Just ahead of its Champion’s League Round of 16 appearance next week, FC Barcelona’s official Twitter account was hacked in an apparent credential-stuffing attack. The strike resulted in account takeover and bogus tweets being sent out.
The hacking collective known as OurMine, which made headlines for taking over official Twitter accounts for 15 different NFL teams in January, took credit for the attack on Saturday. This is the second time that “Barca” (as the Spanish powerhouse is affectionately known) has been an OurMine target: The group took aim the Spanish team back in 2017 as well, attacking its Twitter and Facebook pages.
OurMine claims to hack sites with good intentions, to help targets “improve your accounts security” as it said in one of the tweets (now deleted). It also claims to choose its targets at random. However, the group does appear to do its homework on its targets. One of the tweets in this case included an intimation that Brazilian star Neymar Jr. will return to the club. He left FC Barcelona to play for Paris Saint-Germain back in 2017, and the rumor mill has been circulating the idea that he could rejoin Lionel Messi and Luis Suarez on his old team this summer.
“FC Barcelona’s Twitter accounts have been hacked, which is why messages from outside our club have appeared, and which have been reported and deleted,” the team announced on Twitter once it regained control of its social-media presence (Twitter quickly reset the accounts). “The tweets were made through a third-party tool for data analytics.”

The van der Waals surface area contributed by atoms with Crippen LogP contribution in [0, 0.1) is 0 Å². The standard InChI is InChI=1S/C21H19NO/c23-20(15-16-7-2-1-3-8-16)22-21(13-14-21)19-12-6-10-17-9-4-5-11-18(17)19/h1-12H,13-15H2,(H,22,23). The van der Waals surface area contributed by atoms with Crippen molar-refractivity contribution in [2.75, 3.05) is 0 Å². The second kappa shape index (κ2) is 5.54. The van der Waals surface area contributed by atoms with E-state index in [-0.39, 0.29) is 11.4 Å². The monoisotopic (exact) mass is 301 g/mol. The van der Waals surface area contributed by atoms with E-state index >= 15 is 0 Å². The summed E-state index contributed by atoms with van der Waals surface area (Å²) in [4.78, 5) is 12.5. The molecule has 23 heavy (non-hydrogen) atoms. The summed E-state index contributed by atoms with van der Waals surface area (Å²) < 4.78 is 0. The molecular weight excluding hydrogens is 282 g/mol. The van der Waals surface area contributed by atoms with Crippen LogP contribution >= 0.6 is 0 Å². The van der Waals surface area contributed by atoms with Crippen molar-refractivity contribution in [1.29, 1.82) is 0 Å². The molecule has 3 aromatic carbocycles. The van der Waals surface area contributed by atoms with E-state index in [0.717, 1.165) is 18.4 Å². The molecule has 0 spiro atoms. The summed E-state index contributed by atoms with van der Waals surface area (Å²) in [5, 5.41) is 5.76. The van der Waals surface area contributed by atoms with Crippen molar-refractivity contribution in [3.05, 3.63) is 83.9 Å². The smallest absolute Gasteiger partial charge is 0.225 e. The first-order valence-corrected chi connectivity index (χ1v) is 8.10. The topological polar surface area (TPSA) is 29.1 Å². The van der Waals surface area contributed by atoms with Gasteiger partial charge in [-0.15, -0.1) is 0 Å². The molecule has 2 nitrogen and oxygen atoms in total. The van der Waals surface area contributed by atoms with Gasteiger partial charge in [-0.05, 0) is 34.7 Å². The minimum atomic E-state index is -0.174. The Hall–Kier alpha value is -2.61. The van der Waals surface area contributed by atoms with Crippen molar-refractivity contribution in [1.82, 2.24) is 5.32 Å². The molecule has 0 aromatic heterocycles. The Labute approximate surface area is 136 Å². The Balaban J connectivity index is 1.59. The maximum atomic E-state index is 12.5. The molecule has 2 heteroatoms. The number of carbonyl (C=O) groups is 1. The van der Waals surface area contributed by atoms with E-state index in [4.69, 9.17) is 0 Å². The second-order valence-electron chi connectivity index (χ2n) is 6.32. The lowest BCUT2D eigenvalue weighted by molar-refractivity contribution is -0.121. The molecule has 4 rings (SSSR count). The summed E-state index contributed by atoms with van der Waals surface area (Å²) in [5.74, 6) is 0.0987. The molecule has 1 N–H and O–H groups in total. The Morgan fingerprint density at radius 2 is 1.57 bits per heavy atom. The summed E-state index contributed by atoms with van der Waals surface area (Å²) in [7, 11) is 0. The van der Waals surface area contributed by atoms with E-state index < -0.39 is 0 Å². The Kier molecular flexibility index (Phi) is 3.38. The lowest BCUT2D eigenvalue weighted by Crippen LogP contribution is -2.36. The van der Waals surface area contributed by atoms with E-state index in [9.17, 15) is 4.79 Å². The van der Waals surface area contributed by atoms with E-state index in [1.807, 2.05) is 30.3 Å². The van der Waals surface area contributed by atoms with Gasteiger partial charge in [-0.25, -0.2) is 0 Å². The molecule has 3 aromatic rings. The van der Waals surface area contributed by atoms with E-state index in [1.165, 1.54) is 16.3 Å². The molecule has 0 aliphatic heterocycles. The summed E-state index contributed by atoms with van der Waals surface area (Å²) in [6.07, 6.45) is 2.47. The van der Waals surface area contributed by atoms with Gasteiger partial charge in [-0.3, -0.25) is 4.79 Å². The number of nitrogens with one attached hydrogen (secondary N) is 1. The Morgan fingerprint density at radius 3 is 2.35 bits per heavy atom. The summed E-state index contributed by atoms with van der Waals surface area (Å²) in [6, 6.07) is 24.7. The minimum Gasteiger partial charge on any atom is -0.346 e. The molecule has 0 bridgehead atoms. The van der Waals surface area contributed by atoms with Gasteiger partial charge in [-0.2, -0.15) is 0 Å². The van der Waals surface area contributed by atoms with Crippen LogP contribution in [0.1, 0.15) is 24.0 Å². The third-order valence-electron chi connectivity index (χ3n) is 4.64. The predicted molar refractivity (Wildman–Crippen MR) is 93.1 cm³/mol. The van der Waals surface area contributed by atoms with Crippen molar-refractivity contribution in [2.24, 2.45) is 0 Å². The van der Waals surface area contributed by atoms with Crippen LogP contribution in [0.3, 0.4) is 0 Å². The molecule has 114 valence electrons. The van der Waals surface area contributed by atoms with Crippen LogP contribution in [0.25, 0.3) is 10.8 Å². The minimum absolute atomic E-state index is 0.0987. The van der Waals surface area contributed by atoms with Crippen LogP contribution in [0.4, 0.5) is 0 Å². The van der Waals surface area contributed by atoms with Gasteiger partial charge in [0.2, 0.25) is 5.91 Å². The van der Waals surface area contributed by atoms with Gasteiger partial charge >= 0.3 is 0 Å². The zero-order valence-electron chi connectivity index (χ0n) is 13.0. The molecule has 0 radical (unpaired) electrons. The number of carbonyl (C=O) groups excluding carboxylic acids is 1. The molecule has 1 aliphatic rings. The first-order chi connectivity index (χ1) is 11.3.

“We accessed it by security issues on … employees, which allowed us to access the third-party app,” the group told Business Insider.
FC Barcelona said that it “will conduct a cybersecurity audit and will review all protocols and links with third-party tools, in order to avoid such incidents and to guarantee the best service to our members and fans.”
Account takeover attacks typically leverage credential stuffing, which is an automated, bot-driven process that takes advantage of the fact that users who often reuse the same passwords across multiple online accounts. Security firm ESET noted in a posting this week that this is likely what happened to FC Barcelona.
“Using leaked or stolen access credentials from data breaches, the bots will then hammer the sites with multiple login attempts until one of the combinations pans out,” the firm explained.
Credential-stuffing has been on the rise thanks to several large-scale credential dumps online, and several high-profile companies have fallen victim to it, including Dunkin Donuts and State Farm. One common recommendation is to implement multi- or two-factor authentication (MFA/2FA).
“Facebook, Instagram and Twitter all offer several 2FA methods,” ESET noted. “The second authentication factor offers a valuable additional layer of protection in exchange for very little effort.”
“While multi-factor authentication (MFA) is not foolproof, it causes a significant amount of additional work for the attackers so they are more likely to move on to easier targets,” said Erich Kron, security awareness advocate at KnowBe4, via email. “It’s like the thieves walking through neighborhoods at night checking door handles on cars. If the door is locked, they move on, looking for one that isn’t.”
Roger Grimes, data-driven defense evangelist at KnowBe4, however cautioned that using this protection isn’t completely effective, given that human weaknesses can always play a role.
“Enabling multi-factor authentication can help reduce the risk of data theft, but isn’t a 100-percent protection,” he said via email. “Any MFA solution can be hacked. I can hack different MFA solutions 48 different ways and any particular solution at least six different ways. So, while it is usually good to recommend that people use MFA to protect their confidential information it’s just as important to educate them that MFA isn’t 100-percent effective. They still have to be aware that phishing emails can bypass their MFA devices and getting tricked into going to a fraudulent website is very likely damaging without or without MFA being used.”
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